There’s very little on These People to inspire much interest. Even die-hard fans will struggle to hear Richard Ashcroft at his best.
To brand this a landmark of the '90s is a disservice to its quality. OK Computer is as relevant now as ever, both culturally and sonically.
Riding the crest of an unprecedented popular rise, veins caked thick with drugs, Oasis produced something profoundly overblown in their third album.
Riffs in giant proportions, subtleties hidden between the pedal switches, and Turner’s Sheffield charm in spades. Possibly Arctic Monkey's finest album.
Rock and roll delivered with swagger is such a buzz, and that’s the game on Definitely Maybe. It's relentless, unstoppable, and totally mad fer it.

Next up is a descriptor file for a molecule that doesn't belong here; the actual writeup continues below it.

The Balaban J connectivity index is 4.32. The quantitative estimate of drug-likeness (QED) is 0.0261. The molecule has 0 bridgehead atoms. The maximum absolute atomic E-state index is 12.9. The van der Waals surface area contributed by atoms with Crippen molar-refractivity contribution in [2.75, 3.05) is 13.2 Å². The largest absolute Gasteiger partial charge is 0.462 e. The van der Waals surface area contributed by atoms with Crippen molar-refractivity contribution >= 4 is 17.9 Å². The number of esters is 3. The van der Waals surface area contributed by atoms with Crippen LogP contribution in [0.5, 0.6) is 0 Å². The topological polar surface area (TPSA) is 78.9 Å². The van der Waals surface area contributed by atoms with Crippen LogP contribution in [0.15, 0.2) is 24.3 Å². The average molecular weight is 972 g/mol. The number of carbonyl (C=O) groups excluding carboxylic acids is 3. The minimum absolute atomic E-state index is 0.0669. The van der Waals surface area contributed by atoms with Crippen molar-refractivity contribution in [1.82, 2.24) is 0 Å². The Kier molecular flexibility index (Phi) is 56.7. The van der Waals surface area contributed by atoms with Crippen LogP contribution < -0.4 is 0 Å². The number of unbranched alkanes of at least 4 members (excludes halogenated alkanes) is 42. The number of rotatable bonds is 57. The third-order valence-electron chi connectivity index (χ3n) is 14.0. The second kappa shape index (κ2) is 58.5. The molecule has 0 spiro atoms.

An overwhelming, but vastly enjoyable experience — the essential Verve record. Richard Ashcroft set out to make history, and with Urban Hymns he did so.
"Looks like Oaysis have competition." André and Fred's first impressions of 'As You Were', the debut solo album by professional manc Liam Gallagher.
Inconsistent, but there's a lot to dig. The songwriting is hard to knock, and Damon Albarn leads the pack well with his social satires and cutting commentary.
Pulp nail the pop/rock formula to near perfection. The themes aren’t necessarily cheerful, yet the album sounds like a celebration from beginning to end.
A broody, elegant, sometimes transcendent blend of rock and electronic music unlike anything made before or since, even by The Stone Roses.